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Light-guided tracheal intubation with a double lumen endobronchial tube assisted by the intubating laryngeal mask airway

VOYAGIS, G. S.; DIMITRIOU, V.; KOUKOU, E.

Author Information
European Journal of Anaesthesiology: June 1999 - Volume 16 - Issue 6 - p 420-421

Sir:

We would like to describè a case of difficult airway management in a patient with acromegaly. A 52-year-old male (weight 93 kg, height 185 cm), ASA physical status II, was scheduled to undergo a video assisted thoracoscopy for resection of cysts from the upper lobe of the right lung. The results of the pre-operative airway assessment were as follows: Mallampati score 3 [1], interincisor gap (mouth opening) 3.5 cm with forward protrusion of the upper incisors beyond the lower incisors and with prominent upper teeth, head and neck mobility 90° [2] and thyromental distance 7.0 cm [3].

Anaesthesia was induced with propofol 2.5 mg kg−1, fentanyl 2 μg kg−1, suxamethonium 1.5 mg kg−1. The patient was adequately oxygenated by using positive pressure facemask ventilation. Tracheal intubation under direct laryngoscopy was found to be difficult, because three intubating attempts failed to intubate the trachea [4]. Afterwards an intubating laryngeal mask (ILM) (size 5) was placed easily and a straight reinforced 8.0 mm Rusch tracheal tube (TT) preloaded with a prototype illuminated flexible catheter (IFC) [5] was inserted successfully. The device of the IFC consists of a completely flexible thin plastic catheter without any metallic component, which at its distal end comprises a bulb of adequate brightness fixed with atoxic glue and silicone. During insertion of the TT via the ILM, we noted a bright glow in the midline of the neck at the level of the laryngeal prominence that continued the downward movement, indicating correct placement of the TT in the trachea [6]. The cuff of the TT was inflated and correct placement was judged by chest auscultation and capnography. The ILM was then deflated and removed. A frozen nasogastric tube (NGT) was passed carefully through the lumen of the TT and the TT was withdrawn. The stylet of a left-sided double lumen endobronchial tube (EBT) 39 French was removed and the IFC was inserted in the tracheal lumen of the EBT in such a way that the bulb protruded from its tip. Afterwards the bronchial lumen of the EBT was rolled along the NGT and the EBT was inserted into the mouth with the distal curvature initially concave anteriorly. The EBT was advanced carefully by noting the glow of the IFC in the midline of the neck. When the glow was noted under the laryngeal prominence the NGT was removed and the EBT was rotated 90 degrees toward the left side to allow endobronchial intubation. Chest auscultation proved successful positioning of the EBT and one-lung anaesthesia was proceeded uneventfully.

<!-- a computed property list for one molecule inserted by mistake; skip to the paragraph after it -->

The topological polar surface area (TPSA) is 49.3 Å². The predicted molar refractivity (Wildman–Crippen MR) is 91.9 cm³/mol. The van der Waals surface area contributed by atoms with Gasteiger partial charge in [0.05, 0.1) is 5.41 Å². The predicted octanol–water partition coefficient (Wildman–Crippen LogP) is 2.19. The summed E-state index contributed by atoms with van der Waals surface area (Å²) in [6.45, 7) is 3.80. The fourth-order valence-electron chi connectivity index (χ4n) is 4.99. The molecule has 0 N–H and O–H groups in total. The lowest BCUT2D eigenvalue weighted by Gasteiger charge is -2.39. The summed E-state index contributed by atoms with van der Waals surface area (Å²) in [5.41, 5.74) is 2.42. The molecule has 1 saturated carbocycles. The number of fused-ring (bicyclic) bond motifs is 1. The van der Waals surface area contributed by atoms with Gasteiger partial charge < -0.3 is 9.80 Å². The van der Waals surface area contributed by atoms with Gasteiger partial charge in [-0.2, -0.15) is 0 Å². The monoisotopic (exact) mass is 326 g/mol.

The ILM was used as an aid for insertion of a tracheal guide in this case of difficult intubation and the IFC facilitated the precise localization of the tip of the tracheal lumen of EBT to the point that it should be rotated in order to achieve a successful endobronchial block.

G. S. VOYAGIS

V. DIMITRIOU

E. KOUKOU

Department of Anaesthesiology, Sotiria and Gennimatas Hospitals, Athens, Greece

References

1 Mallampati SR, Gatt SP, Glugino LD, Desai SP, Waraksa B, Freiberger D. A clinical sign to predict difficult tracheal intubation: a retrospective study. Can Anaesth Soc J 1985; 32: 429-434.
2 Wilson ME, Spiegelhalter D, Robertson J. Predicting difficult intubation. Br J Anaesth 1988; 61: 211-216.
3 Frerk CM. Predicting difficult intubation. Anaesthesia 1991; 46: 1005-1008.
4 A report by the American Society of Anesthesiologists. Task Force on management of the difficult airway. Anesthesiology 1993; 78: 597-602.
5 Dimitriou V, Voyagis GS. Use of a prototype flexible lighted catheter for guided tracheal intubation through the intubating laryngeal mask. Anesth Analg 1999. (In press.)
6 Volmer TP, Stewart RD, Paris PM, Ellis DG, Berkebile PE. Use of a lighted stylet for guided orotracheal intubation in the prehospital setting. Ann Emerg Med 1985; 14: 324-328.
© 1999 European Society of Anaesthesiology